A Thirty-Year Plan
The Friedkin Family and Tanzania’s government make a long-term commitment to conservation.
by Robert Parvin Williams
The hunting news from Africa is often troubling these days: dwindling game, rampant poaching and corruption, massive habitat encroachment. But this article is about some good news for a change. At the center of the story is an American safari company with a history of conservation leadership that is doing remarkable things in Tanzania.
The story began, for me at least, on my first safari to Tanzania’s Maswa game reserve in 2001 just a couple of days after 9/11. Very little news got through to us in the bush, isolated as we were amid more than a thousand square miles of thornbush and rocky hills, and the contrast between our remote little corner of Eden and the turmoil rampant in the rest of the world couldn’t have been more pronounced. On subsequent safaris to Maswa in 2003, 2008, and 2011, that sense of blessed isolation remained intact even as the pressures on wildlife and habitat increased throughout East Africa. We continued to see elephants calmly parade through camp, the cows leading tiny calves past our tents to water in the evening, and the other animals—the buffalo, the myriad antelope species, the baboons, the birds—seemed to increase in number with each visit.
This year, professional hunter Paul Olivier came around a corner in Maswa not far from the Mbono River and stumbled on three black rhinos. The rhinos had apparently moved into the area from the nearby Serengeti, found Maswa to their liking, and decided to stay. In a hunting area. That just doesn’t happen much in Tanzania, and probably not anywhere.
The magic behind Maswa, not surprisingly, is not magic at all but a long history of hard work and substantial investment. The Houston-based Friedkin Family Companies, a group of prominent hunting and photographic safari outfitters that includes Legendary Adventures, Tanzania Game Trackers Safaris, Wengert Windrose Safaris, Legendary Expeditions, and Ker & Downey (Tanzania), have long been associated with some of the best hunting areas in Tanzania: Maswa, Lake Natron, Moyowosi, Ugalla, and Malagarasi to name a few. Since 1987 the Friedkins have invested nearly $300 million into habitat protection, community development, infrastructure, camps, and facilities. Perhaps most importantly, much of that investment has funded, through the Friedkin Conservation Fund, an extensive anti-poaching program that has become a model for others in Tanzania and elsewhere.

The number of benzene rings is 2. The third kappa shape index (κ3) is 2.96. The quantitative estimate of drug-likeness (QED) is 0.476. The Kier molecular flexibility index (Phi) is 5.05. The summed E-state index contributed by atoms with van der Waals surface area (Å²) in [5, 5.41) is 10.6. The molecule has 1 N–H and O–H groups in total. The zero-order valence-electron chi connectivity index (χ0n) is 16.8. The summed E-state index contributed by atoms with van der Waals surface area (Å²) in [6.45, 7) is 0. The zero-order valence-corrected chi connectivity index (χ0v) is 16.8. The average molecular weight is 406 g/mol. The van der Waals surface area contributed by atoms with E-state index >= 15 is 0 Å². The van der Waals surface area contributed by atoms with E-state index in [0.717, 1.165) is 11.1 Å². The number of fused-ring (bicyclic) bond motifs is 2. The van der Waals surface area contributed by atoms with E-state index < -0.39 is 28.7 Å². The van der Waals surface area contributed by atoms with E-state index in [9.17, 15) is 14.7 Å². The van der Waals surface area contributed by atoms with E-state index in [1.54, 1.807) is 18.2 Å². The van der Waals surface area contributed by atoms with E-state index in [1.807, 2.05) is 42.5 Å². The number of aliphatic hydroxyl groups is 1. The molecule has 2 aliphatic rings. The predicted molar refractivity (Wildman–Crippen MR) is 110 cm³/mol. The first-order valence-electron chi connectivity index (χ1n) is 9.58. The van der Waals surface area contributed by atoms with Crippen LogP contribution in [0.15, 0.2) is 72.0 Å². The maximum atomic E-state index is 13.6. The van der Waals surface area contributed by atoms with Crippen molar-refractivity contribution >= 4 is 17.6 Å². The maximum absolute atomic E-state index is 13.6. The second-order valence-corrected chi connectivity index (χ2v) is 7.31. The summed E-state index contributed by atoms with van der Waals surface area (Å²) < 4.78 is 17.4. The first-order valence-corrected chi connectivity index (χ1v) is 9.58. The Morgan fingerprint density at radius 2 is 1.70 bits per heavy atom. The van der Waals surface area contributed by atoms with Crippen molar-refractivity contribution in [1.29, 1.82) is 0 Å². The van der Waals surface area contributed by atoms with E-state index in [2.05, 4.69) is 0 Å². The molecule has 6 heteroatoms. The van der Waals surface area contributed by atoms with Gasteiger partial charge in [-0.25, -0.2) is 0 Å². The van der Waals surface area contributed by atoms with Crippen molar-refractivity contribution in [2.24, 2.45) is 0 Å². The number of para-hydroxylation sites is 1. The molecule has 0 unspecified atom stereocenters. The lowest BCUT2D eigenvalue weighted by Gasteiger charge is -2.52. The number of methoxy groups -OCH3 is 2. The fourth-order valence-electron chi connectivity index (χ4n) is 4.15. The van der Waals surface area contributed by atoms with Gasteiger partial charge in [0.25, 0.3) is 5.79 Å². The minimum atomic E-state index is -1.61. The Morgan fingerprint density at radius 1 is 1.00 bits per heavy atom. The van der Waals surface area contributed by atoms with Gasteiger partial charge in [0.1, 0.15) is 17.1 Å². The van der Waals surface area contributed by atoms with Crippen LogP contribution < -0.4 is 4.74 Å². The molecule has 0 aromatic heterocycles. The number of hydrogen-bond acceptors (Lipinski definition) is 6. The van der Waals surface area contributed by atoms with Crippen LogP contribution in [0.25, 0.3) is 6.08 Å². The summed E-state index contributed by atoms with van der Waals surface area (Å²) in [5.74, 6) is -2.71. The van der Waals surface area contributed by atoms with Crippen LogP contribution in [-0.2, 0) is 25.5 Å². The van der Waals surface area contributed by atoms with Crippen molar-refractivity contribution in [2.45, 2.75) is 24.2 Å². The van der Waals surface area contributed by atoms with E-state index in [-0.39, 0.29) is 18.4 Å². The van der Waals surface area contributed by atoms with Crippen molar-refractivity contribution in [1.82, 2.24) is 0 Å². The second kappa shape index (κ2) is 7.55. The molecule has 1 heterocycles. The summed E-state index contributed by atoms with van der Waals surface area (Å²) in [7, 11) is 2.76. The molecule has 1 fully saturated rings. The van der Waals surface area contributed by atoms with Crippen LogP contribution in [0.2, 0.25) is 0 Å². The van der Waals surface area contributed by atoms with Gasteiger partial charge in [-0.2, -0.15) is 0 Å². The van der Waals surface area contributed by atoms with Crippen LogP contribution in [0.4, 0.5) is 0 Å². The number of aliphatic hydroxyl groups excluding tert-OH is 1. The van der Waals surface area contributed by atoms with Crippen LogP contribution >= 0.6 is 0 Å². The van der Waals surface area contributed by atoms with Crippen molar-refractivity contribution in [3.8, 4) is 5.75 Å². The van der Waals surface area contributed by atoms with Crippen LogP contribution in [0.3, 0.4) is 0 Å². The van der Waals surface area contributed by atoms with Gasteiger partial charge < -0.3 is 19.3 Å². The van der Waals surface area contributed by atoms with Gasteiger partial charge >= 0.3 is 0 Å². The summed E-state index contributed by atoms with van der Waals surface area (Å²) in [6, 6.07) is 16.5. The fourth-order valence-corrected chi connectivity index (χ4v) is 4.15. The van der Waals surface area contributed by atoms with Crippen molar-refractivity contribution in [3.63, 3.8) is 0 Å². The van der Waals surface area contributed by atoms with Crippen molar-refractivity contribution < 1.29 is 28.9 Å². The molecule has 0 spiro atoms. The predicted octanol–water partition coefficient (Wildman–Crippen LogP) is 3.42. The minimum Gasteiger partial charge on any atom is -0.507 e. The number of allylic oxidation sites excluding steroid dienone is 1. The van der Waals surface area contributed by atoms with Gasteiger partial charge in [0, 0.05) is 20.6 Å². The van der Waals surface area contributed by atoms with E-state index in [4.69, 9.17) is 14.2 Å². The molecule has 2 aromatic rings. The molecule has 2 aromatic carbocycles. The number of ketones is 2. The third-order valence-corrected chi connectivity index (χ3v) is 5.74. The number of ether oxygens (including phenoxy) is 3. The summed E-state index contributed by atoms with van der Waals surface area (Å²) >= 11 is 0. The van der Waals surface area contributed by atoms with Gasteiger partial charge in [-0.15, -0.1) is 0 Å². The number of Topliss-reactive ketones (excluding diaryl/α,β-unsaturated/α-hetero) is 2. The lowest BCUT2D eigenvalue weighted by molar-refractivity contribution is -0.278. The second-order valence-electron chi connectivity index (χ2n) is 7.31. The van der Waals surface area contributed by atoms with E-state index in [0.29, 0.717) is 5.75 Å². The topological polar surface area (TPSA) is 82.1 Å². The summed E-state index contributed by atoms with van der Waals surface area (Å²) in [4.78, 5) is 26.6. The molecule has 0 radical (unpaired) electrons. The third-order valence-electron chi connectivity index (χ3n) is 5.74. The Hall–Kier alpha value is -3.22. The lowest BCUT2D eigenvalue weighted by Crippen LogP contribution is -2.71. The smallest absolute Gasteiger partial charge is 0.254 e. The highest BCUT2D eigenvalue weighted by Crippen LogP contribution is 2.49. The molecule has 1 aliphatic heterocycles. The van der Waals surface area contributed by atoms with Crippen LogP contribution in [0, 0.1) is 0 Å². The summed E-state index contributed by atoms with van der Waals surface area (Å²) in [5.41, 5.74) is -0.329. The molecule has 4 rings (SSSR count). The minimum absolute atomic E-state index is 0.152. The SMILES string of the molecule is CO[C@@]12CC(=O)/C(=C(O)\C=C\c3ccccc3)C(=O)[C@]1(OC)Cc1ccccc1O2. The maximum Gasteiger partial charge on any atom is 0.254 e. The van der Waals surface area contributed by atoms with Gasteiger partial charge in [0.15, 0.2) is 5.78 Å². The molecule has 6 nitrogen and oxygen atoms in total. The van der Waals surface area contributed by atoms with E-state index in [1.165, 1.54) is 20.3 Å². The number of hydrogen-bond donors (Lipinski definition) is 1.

The company’s efforts have yielded remarkable success, as witnessed by my own experiences in Maswa over the years. Careful management of wildlife and habitat, combined with a famously passionate commitment to pushing the standard for luxury safaris to new heights, has secured the company’s reputation among the continent’s best safari outfitters.
But with success has come enormous risk. East African politics are rough and tumble, and those wildlife areas that still remain are a valued commodity. Turnover happens, often involuntarily, often for reasons that have little to do with game management. Since 2010, in particular, the Tanzanian safari industry has suffered considerable upheaval.
After losing several key areas in one round of reallocations and barely holding on to another through two years of litigation, the Friedkins found themselves forced to reevaluate the viability of their investment. Profitability was never the goal—the Friedkins make their money through other businesses and their safari companies have long been managed primarily as philanthropic endeavors, with hunting and photographic revenues being ploughed back into conservation programs. But investing millions into areas only to see them turned over to others with a different agenda was simply too much. If the company was to continue its investment in Tanzanian conservation, it needed longer-term stability.